Eating Out at
Trattoria La Moretta in Ancona
Trattoria la Moretta in Ancona is an institution. For more than one hundred years, the same family has served traditional Marche dishes like stoccafisso and brodetto at this restaurant in Piazza Papa.
One thing’s for sure. You won’t leave Trattoria La Moretta in Ancona hungry. The servings are more than adequate and they really want you to have your fill.
From this point of view, it was a mistake of me to order one of the four fixed menus. I know from experience, I cannot possibly eat a full Italian restaurant meal, but as the menus required a minimum of two orders, and the price of one starter and one main course was more expensive, than the menu I wasn’t hard to persuade.
An extraordinary lasagne
Trattoria La Moretta specialises in fish and seafood, but we were in the mood for meat and started with a carpaccio of veal marinated in lemon juice and olive oil. But first we were served a Spritz Aperol and a rustic slice of toast with a soft milky cheese like brie.
The veal had been treated to a drop of truffle oil and came with pinoli, rucola and ample shavings of grana. Utterly delicious.
The next course was a generous slice of Marche lasagne which consists of many layers of thin pasta with a tasty sauce of finely minced veal and offal. The lasagne didn’t seem to be baked but rather assembled, and apart from the grated parmesan on top there was no bechamel and hardly any cheese involved.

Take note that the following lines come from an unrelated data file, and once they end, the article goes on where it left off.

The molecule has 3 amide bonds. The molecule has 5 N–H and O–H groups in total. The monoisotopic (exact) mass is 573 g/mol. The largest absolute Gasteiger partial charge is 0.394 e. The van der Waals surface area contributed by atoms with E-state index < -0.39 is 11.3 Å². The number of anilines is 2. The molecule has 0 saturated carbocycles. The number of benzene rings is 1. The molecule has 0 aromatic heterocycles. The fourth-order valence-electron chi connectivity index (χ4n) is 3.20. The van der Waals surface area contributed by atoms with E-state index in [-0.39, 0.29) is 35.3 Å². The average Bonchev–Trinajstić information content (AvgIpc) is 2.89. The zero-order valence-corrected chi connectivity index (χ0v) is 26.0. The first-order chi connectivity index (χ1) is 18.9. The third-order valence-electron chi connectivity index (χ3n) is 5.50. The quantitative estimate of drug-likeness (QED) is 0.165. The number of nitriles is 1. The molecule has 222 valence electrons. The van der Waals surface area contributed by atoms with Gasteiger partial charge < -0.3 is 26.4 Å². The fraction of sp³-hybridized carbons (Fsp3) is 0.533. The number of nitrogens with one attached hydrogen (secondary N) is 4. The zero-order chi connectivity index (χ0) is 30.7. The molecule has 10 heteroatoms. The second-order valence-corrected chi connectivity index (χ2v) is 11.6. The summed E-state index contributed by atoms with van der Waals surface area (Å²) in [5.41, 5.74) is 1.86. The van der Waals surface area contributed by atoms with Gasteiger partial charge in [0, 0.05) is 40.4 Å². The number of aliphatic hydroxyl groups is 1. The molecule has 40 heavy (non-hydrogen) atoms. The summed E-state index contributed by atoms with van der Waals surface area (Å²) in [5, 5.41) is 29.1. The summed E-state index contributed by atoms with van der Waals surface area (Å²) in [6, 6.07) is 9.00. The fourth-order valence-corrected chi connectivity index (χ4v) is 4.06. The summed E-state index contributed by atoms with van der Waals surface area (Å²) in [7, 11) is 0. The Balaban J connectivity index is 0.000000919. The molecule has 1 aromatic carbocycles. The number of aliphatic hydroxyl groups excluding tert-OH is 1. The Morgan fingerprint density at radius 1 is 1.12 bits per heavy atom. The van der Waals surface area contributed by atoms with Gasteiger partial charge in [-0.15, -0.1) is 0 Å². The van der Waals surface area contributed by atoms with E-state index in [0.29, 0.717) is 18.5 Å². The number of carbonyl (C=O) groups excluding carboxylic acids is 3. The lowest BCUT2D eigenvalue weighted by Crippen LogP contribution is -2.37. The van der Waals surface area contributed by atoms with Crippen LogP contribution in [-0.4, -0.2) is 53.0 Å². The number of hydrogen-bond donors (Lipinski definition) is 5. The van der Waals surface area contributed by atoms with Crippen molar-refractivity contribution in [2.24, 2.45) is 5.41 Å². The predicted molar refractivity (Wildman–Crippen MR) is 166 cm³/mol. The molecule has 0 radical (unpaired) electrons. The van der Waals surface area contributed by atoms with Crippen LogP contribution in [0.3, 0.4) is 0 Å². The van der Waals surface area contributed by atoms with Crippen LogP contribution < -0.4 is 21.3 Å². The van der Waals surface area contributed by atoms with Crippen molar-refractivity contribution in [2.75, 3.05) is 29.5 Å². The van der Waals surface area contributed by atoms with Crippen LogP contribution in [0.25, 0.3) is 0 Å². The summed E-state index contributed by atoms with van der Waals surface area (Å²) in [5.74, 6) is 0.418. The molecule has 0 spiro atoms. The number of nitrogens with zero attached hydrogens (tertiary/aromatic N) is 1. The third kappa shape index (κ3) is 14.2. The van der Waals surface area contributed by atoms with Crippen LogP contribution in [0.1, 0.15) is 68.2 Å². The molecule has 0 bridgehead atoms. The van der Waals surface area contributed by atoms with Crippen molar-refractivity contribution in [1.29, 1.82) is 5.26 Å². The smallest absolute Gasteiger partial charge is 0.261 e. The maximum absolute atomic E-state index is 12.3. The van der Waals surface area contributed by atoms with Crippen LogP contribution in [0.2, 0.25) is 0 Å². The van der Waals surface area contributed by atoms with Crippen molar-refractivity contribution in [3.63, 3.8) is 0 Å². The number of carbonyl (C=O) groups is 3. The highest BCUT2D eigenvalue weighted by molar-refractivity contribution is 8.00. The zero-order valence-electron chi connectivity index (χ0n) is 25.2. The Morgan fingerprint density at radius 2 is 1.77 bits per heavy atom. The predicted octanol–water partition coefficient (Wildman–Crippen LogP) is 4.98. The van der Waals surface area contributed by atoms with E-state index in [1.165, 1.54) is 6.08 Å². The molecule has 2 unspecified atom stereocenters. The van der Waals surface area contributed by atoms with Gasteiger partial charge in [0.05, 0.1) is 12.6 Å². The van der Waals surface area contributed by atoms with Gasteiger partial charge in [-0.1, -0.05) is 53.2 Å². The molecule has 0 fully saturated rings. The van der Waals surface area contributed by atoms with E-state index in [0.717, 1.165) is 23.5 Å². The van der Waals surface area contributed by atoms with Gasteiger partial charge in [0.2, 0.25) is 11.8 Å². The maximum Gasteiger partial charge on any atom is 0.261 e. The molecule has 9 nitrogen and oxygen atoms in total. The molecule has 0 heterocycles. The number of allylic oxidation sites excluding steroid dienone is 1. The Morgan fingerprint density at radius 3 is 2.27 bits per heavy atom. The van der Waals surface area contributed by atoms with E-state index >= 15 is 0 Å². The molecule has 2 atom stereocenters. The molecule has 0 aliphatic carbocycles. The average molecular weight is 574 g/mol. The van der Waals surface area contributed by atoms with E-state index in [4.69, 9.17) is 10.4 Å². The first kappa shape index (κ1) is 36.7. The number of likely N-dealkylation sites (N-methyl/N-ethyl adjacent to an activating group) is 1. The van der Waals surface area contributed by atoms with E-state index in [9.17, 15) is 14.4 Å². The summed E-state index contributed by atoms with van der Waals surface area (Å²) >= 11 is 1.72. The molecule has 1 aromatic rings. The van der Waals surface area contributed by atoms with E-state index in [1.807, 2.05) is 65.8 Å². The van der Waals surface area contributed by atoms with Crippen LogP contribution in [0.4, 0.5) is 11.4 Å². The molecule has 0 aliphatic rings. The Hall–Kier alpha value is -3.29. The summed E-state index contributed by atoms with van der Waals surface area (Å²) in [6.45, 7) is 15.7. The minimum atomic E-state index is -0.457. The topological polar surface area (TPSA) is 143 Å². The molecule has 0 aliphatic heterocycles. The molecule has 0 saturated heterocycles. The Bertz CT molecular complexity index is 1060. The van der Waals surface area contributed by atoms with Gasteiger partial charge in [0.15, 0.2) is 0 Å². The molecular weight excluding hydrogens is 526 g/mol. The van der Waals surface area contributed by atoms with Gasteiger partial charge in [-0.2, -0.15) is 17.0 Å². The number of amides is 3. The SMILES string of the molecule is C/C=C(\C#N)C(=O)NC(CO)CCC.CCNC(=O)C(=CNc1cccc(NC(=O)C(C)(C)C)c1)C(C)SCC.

Tears of dawn with a taste of violets
Instead of bottled wine we asked for a pitcher of house wine, and were served a red wine with a surprisingly penetrating bouquet of violets. A very extraordinary red that took some getting used to, but once you’d accepted the strong scented perfume, it was fine. We asked the waiter about the grape and were told it was the Lacrime di Morre d’Alba that grows only in a few communes north of Ancona. Apparently, it is a very old grape that was first described as a treat for Barbarossa when he came to Ancona in 1173 and demanded to be served the best food the region had to offer.
The lasagne was followed by a hearty stew of veal chunks with potatoes, mushrooms, bay leaves and perhaps a little minced offal to give the dish an earthy irony taste. It was fantastic, though a little too much comfort food for a very hot summer night sitting outside under the stars on the enchanting Piazza Plebiscito. And the generous salad bowl that accompanied the stew was well-meant but misplaced.
The menu finished with a kind of tiramisu made of a biscuit soaked in spirits and topped with a cream of mascarpone and egg yolks. Industrial chocolate sauce and crunchy bits of crushed torrone added character to the dish.
In general, all the food was carefully made of the best ingredients, and very good value for money. We ended up paying 87 for two including two bottles of water, espresso and amaro.
My only complaint was the head waiter’s tendency to switch to English every time he returned to the table,even though we had communicated perfectly in Italian before. It always pisses me off, when restaurant staff seem more eager to practice their own language skills than listening to the customer. After all, thousands of Northern Europeans spend long winter nights studying Italian and dreaming of Italy in evening classes, and the first thing they learn is how to order a menu. A little patience and forbearance would suit Italian waiters and hoteliers, whose English is far from perfect.